Section 5(i) amends GS 163-31 to make technical and conforming changes and to provide that a majority vote requires three of the four members of the board.
Section 5(j) amends GS 163-183.13 to require at least six members of the Board (was four members) must agree to order a new election.
Section 5(k) amends GS 163-278.22(7) to require the Board to conclude all investigations of allegations of violations of campaign contributions and expenditures laws within one year from the start of the investigation unless the Board has reported the violation to the district attorney and deems additional investigation necessary.
Section 6 amends GS 120-70.141 to expand the powers of the Joint Legislative Elections Oversight Committee to include studying the Board’s budgets, programs, and policies as well as county boards of elections.
Section 7 preserves the legal validity of quasi-legislative or quasi-judicial duties of the commissions being eliminated by the act that are transferred to the Board.
Section 8 preserves the validity of legal actions and proceedings brought by or against the commissions being eliminated by the act and authorizes the Board to continue prosecution and defense of such proceedings.
Section 9 preserves the validity of any ongoing investigations or audits, and transfers to the Board any ongoing hearings or proceedings before the commissions being eliminated by the act; also preserves the legal validity of any prosecutions for offenses or violations.
Section 10 preserves the validity of any rules, policies, and procedures adopted by the commissions being eliminated by the act.
Section 11 preserves the validity of statement of economic interest evaluations conducted by the State Ethics Commission (which is eliminated by the act).
Section 12 transfers all authority, powers, duties, functions, records, personnel, property, unexpended funds, budgeting and purchasing functions, and other administrative authorities of the commissions being eliminated by the act to the Board.
Section 13 carries over the current membership of the State Ethics Commission to the Board and names the current chair and vice-chair of the State Ethics Commission as the chair and vice-chair of the Board until June 30, 2017.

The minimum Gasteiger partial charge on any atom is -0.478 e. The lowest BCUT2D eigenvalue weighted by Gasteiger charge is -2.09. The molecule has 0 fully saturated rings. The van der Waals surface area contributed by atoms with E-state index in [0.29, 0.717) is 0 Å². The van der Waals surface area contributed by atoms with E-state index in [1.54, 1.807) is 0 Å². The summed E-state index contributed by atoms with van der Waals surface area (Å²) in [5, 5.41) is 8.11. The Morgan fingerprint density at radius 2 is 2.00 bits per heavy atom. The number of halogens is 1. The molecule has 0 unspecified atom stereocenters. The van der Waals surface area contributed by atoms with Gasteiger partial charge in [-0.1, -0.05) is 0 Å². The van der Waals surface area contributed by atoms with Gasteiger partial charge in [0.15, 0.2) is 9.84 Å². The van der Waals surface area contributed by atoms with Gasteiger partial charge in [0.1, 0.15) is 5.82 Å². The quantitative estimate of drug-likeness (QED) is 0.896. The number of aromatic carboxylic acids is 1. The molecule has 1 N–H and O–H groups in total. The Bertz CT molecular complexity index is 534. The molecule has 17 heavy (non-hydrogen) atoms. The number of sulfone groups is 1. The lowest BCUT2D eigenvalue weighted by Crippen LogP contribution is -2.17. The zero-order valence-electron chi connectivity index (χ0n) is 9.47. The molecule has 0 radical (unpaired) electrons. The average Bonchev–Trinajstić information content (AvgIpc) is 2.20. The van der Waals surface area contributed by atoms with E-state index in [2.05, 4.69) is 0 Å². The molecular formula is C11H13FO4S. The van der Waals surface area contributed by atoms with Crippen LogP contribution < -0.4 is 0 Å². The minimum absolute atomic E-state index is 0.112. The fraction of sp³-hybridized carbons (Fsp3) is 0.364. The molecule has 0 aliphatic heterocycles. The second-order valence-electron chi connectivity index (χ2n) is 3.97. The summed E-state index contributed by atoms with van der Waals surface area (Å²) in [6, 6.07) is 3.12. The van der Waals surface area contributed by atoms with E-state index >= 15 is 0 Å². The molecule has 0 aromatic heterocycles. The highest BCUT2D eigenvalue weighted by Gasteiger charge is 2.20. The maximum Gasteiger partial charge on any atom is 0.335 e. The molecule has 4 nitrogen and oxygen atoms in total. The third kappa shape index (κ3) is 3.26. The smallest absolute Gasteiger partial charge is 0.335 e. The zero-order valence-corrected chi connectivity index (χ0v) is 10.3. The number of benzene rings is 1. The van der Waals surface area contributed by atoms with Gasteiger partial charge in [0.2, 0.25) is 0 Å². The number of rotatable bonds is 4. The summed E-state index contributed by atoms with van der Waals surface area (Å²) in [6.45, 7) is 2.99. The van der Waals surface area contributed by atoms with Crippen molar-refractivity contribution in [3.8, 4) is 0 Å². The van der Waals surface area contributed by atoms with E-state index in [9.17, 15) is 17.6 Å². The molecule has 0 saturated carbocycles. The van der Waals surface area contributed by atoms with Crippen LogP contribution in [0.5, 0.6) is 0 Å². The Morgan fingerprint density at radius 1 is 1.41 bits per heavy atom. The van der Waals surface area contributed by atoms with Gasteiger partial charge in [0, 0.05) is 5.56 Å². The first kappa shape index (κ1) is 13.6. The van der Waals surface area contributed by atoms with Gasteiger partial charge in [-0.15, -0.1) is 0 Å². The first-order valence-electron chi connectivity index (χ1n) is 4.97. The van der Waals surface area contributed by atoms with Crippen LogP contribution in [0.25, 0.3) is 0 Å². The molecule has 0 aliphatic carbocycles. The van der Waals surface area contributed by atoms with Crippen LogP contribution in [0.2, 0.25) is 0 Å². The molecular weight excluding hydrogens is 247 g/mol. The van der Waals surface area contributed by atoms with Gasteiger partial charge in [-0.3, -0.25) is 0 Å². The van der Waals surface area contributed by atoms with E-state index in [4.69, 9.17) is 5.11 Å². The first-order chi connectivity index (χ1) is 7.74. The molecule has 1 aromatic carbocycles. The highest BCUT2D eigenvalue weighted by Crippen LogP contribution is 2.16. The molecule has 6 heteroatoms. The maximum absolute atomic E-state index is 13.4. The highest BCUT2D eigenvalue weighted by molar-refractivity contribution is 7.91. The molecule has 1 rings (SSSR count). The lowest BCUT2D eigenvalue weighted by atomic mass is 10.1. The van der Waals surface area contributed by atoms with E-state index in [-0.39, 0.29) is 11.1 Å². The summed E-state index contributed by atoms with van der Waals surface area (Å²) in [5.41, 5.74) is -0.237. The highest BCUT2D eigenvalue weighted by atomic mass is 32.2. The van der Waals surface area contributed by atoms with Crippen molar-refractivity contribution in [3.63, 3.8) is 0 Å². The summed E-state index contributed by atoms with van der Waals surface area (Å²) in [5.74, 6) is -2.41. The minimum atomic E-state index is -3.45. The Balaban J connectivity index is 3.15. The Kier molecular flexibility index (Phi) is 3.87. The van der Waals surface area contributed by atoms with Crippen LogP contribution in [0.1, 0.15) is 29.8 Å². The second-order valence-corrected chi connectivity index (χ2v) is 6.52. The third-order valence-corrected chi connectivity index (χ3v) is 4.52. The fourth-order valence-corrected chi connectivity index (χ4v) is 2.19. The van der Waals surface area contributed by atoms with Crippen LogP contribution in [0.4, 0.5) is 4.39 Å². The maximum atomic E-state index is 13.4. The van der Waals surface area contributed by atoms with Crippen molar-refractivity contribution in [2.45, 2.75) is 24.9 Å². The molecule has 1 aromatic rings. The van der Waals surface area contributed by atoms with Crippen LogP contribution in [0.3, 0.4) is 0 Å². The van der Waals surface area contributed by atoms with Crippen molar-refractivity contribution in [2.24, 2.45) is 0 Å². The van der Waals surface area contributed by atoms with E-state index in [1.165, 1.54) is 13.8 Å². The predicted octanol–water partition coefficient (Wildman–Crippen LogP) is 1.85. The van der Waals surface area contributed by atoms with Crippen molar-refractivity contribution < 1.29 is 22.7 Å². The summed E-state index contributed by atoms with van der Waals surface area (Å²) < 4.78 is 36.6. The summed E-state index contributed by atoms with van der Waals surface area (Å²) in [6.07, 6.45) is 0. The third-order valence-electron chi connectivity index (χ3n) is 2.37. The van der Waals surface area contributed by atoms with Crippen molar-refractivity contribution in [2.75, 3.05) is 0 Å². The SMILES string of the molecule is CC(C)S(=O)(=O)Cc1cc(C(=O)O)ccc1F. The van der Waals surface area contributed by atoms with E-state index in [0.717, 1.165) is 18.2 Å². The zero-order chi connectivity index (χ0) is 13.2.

Section 14 names the current Executive Director of the State Board of Elections as the Executive Director of the Board until the Board appoints a new Executive Director.
Sections 15, 16, and 17 transfer the appropriations and resources of the commissions being eliminated by the act to the Board, and transfers the appropriations, resources, and personnel of the lobbying registration and enforcement functions of the Secretary of State to the Board.
Section 18 requires the Board to report to the Joint Legislative Commission on Governmental Operations, Elections Oversight Committee, and Legislative Ethics Committee by April 1, 2018, and again by March 1, 2019, on statutory changes necessary to further implement the act.
Section 19 makes the changes in Part I of the act effective January 1, 2017.
Part II amends GS 120-2.4, 163-22, 163-33, and 163-27.1 to prohibit the State Board of Elections or any county board of elections to alter, amend, correct, impose, or substitute any redistricting plan for congressional districts, legislative districts, or districts for a unit of local government other than a plan enacted by the General Assembly or imposed by court order.
Part III amends GS 163-106 to provide thatj ustices of the North Carolina Supreme Court and judges of the North Carolina Court of Appeals shall be elected on a partisan basis (these elections are currently held on a nonpartisan basis). Also makes technical and conforming changes to GS 163-107, GS 163-107.1, GS 163-111, GS 163-321, GS 163-323, GS 163-325, GS 163-329, GS 163-332, GS 163-165.5, and repeals GS 163-323(h). Effective January 1, 2018.